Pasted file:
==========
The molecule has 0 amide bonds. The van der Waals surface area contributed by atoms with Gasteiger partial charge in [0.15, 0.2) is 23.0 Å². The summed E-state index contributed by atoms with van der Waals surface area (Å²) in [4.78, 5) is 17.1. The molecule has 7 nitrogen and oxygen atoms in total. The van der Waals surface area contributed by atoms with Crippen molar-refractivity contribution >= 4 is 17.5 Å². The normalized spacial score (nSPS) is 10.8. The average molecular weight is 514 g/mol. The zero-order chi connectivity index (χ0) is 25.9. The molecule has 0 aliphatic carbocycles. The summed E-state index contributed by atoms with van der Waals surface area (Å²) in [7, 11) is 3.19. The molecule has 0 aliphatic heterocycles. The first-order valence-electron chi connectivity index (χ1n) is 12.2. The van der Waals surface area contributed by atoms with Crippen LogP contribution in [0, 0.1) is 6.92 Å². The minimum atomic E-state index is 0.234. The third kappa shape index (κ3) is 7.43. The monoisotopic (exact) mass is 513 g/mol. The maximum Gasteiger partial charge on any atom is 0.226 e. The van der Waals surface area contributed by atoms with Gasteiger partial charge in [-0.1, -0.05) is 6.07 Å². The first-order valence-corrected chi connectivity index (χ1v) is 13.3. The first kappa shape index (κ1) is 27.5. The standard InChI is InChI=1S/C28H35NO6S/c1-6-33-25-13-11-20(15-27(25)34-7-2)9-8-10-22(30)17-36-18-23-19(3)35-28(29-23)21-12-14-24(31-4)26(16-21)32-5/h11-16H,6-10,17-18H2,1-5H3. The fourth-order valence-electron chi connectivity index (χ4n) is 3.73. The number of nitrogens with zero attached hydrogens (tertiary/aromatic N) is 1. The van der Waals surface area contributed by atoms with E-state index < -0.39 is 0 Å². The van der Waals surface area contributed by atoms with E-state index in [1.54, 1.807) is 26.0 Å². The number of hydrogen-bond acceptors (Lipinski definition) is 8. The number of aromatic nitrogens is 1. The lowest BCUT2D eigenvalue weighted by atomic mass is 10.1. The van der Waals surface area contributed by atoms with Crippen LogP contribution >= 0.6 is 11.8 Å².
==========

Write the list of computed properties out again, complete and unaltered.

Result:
The molecule has 0 amide bonds. The van der Waals surface area contributed by atoms with Gasteiger partial charge in [0.15, 0.2) is 23.0 Å². The summed E-state index contributed by atoms with van der Waals surface area (Å²) in [4.78, 5) is 17.1. The molecule has 7 nitrogen and oxygen atoms in total. The van der Waals surface area contributed by atoms with Crippen molar-refractivity contribution >= 4 is 17.5 Å². The normalized spacial score (nSPS) is 10.8. The average molecular weight is 514 g/mol. The zero-order chi connectivity index (χ0) is 25.9. The molecule has 0 aliphatic carbocycles. The summed E-state index contributed by atoms with van der Waals surface area (Å²) in [7, 11) is 3.19. The molecule has 0 aliphatic heterocycles. The first-order valence-electron chi connectivity index (χ1n) is 12.2. The van der Waals surface area contributed by atoms with Crippen LogP contribution in [0, 0.1) is 6.92 Å². The minimum atomic E-state index is 0.234. The third kappa shape index (κ3) is 7.43. The monoisotopic (exact) mass is 513 g/mol. The maximum Gasteiger partial charge on any atom is 0.226 e. The van der Waals surface area contributed by atoms with Gasteiger partial charge in [-0.1, -0.05) is 6.07 Å². The first-order valence-corrected chi connectivity index (χ1v) is 13.3. The first kappa shape index (κ1) is 27.5. The standard InChI is InChI=1S/C28H35NO6S/c1-6-33-25-13-11-20(15-27(25)34-7-2)9-8-10-22(30)17-36-18-23-19(3)35-28(29-23)21-12-14-24(31-4)26(16-21)32-5/h11-16H,6-10,17-18H2,1-5H3. The fourth-order valence-electron chi connectivity index (χ4n) is 3.73. The number of nitrogens with zero attached hydrogens (tertiary/aromatic N) is 1. The van der Waals surface area contributed by atoms with E-state index < -0.39 is 0 Å². The van der Waals surface area contributed by atoms with E-state index in [1.54, 1.807) is 26.0 Å². The number of hydrogen-bond acceptors (Lipinski definition) is 8. The number of aromatic nitrogens is 1. The lowest BCUT2D eigenvalue weighted by atomic mass is 10.1. The van der Waals surface area contributed by atoms with Crippen LogP contribution >= 0.6 is 11.8 Å².